Firstly, it is worth noting that our Parser is a function wrapped inside a Parser type and the reasons for that will soon become obvious. Another thing is the fact that the output is a list. The reason for that is pure convenience. We can also introduce a convention that an empty list means the parsing error and a nonempty list the parsing success. Since the parser returns a list, we can build parsers for ambigious grammars with arbitrary many results being returned. (The question is when do we want this?) Finally, apart from returning the result of type $a$, we also return the unparsed suffix of the string.

Now, we define a few trivial parsers:

A parser that always fails:

zero :: Parser a
zero = Parser (const [])

An ‘unwrapping’ function to apply a parser to a string:

parse :: Parser a -> String -> [(a, String)]
parse (Parser p) = p

### Monadic nature of parsing problem

Before going deeper, I would like to state a very nonrealistic assumption. We will not deal with error-recovery and error messaging in this post. We assume that the parsing world is great and that we always either correctly parse everything we want to parse or we fail without explanation.

Quite commonly, we would like to apply some postprocessing of raw output produced by a parser. Say our parser consumes a sequence of digits comprising an integer. We would like to convert that sequence into the actual integer for later usage. It is convenient to equip our parser type with a general method of doing such postprocessing operation. In other words, we will equip a parser with an operation which takes some mapping function, extracts the value parsed by our parser, applies the mapping to the extracted value and returns a new parser.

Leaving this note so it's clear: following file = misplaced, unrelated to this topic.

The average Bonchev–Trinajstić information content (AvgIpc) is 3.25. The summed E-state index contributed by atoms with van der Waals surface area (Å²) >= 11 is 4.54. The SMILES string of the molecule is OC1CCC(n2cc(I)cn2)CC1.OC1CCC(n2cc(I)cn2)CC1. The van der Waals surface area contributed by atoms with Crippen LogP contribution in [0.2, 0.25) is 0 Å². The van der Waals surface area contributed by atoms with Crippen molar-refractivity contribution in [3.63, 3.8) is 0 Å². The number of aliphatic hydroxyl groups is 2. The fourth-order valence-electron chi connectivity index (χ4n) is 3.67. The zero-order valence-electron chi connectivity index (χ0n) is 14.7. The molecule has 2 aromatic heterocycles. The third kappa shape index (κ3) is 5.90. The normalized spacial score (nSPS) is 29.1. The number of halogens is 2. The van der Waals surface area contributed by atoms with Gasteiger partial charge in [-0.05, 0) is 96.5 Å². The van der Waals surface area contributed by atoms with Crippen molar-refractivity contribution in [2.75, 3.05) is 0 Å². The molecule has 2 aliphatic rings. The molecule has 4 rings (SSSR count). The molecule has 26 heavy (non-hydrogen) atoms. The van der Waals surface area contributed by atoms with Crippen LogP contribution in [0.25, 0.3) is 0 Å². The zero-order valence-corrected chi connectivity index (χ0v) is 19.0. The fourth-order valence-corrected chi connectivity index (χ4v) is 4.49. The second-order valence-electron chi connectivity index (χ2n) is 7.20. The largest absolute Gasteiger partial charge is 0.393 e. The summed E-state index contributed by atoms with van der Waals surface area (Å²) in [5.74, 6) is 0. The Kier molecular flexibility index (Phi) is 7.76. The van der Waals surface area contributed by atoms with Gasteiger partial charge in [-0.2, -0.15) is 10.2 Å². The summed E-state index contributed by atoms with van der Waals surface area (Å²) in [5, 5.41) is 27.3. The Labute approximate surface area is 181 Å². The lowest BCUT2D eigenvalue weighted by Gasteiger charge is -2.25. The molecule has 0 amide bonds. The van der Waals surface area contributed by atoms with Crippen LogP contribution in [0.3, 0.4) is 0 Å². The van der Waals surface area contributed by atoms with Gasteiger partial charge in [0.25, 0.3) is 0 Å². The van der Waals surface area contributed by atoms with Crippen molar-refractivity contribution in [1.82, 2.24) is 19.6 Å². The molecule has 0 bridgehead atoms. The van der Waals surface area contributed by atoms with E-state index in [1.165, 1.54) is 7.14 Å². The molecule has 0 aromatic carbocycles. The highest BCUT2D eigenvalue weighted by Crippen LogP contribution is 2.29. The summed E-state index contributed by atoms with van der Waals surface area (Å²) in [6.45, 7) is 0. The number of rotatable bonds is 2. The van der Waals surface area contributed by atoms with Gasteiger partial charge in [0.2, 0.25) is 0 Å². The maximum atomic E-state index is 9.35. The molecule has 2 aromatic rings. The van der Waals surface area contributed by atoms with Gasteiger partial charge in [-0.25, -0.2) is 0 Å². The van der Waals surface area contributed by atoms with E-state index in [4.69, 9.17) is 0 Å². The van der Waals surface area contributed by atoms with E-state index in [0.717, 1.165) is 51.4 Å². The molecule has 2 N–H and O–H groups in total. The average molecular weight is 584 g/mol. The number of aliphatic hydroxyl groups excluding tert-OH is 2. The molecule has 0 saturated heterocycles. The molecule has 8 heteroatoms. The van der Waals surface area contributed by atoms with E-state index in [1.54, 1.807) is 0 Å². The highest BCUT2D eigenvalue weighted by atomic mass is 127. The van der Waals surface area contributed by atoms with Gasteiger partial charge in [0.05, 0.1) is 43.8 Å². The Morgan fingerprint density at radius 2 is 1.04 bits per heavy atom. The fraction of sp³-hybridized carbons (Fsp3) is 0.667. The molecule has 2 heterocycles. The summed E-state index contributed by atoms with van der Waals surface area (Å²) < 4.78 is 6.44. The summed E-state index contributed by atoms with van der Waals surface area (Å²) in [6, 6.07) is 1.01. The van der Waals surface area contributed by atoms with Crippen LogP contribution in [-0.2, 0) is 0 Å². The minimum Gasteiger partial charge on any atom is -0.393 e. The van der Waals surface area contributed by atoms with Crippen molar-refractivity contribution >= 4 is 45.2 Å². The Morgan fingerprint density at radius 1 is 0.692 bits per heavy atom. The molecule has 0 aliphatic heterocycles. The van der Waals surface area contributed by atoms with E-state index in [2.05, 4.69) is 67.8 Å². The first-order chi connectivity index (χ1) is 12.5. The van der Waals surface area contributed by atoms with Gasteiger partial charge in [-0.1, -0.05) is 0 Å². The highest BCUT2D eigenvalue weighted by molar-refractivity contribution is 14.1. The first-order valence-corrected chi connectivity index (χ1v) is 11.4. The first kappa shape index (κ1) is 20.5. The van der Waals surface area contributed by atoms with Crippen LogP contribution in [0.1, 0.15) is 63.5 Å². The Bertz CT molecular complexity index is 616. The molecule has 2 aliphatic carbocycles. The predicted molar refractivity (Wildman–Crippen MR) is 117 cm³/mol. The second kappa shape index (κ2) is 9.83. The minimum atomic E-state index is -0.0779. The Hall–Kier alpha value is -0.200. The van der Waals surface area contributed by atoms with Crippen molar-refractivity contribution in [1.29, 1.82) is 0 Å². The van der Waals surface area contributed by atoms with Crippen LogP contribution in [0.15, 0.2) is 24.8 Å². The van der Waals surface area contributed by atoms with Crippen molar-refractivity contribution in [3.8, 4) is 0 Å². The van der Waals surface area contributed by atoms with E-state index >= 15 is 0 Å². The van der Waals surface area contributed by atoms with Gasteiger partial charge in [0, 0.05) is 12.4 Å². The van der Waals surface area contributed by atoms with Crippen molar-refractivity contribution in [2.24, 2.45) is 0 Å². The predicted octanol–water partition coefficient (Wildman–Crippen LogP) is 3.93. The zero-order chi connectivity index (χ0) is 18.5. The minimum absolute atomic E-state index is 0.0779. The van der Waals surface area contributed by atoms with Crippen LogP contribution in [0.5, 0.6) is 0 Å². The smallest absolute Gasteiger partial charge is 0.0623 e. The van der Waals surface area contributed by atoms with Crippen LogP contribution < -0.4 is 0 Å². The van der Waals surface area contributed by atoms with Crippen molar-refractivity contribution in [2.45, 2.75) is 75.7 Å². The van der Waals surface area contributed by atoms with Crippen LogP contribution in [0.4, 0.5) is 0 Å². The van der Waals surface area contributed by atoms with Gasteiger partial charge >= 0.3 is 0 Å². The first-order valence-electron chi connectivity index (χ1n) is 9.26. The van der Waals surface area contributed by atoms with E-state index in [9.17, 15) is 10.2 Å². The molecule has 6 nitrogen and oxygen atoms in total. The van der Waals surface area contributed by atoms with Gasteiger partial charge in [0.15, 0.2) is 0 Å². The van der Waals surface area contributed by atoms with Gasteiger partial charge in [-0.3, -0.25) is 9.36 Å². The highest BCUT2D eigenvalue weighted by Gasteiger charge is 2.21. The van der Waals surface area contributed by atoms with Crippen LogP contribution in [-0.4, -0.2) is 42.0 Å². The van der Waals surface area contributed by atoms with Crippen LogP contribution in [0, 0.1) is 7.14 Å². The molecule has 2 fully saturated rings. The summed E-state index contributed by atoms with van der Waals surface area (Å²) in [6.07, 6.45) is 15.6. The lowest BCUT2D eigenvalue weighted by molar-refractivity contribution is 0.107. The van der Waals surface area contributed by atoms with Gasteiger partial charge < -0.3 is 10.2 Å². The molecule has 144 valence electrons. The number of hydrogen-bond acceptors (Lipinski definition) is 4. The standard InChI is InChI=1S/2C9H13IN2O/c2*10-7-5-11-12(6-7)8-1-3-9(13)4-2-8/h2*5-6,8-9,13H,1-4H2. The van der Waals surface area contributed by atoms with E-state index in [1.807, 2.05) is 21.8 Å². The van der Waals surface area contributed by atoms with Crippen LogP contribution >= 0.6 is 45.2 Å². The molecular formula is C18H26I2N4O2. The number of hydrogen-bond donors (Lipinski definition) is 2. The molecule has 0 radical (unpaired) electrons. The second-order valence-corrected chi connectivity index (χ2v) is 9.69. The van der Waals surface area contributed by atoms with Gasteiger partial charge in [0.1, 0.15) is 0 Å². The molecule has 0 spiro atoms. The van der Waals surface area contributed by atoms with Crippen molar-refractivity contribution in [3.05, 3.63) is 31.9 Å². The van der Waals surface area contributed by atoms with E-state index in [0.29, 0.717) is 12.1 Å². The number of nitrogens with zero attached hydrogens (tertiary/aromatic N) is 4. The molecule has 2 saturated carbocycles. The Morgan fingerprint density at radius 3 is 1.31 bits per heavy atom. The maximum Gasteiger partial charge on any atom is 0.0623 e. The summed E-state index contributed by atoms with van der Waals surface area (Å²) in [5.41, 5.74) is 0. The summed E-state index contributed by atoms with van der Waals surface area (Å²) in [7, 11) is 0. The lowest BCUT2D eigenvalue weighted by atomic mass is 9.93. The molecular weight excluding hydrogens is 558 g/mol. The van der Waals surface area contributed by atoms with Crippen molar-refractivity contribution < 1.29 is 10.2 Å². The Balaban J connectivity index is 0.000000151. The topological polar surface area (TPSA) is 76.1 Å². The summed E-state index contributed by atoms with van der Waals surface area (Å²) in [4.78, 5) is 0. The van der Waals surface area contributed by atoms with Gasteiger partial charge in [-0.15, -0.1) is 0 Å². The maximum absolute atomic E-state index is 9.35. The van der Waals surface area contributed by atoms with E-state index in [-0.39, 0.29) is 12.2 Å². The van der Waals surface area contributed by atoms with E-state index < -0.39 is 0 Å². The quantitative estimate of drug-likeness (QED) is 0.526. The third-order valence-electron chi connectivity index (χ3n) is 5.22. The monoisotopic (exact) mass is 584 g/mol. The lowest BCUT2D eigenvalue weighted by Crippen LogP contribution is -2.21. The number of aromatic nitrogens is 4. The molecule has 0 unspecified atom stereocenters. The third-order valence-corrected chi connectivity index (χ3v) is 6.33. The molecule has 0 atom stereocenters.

In the language of functional programming, we recognise our parser as a $\texttt{Functor}$ and our mapping operation above as an implementation of $\texttt{fmap}$.

instance Functor Parser where
fmap g p = Parser (\cs -> case parse p cs of
[]        -> []
[(a,cs')] -> [(g a, cs')])

We can observe that our parser mapping operation obeys the following laws:

identity mapping returns the same parser as the original parser

fmap id = id

and the following composition rule holds

fmap (g . f) = fmap g . fmap f

So far, we have been concerned only with the ‘unwrapping’ of parser values. But to get to this stage, we need to wrap something first. Now we define a building block parser which does not consume any input, and succeeds with the given value. We will call it a $\texttt{pure}$ parser.

  pure a = Parser (\cs -> [(a, cs)])

Sometimes, we want to build the mapping functions mentioned in the first paragraph in the running time. For example, when arithmetic expression parser encounters a ”+” or ”-” it will perform different operations. Instead of manually building parsers which behave in this way, we give a general definition defining how to compose a $\texttt{Parser}$ whose value is a mapping with a $\texttt{Parser}$ which contains a value to be mapped over. It turns out that this use case corresponds to the definition of $\texttt{Applicative}$ operator $<*>$. With a bit of paperwork, we see that our Parser is actually an $\texttt{Applicative Functor}$.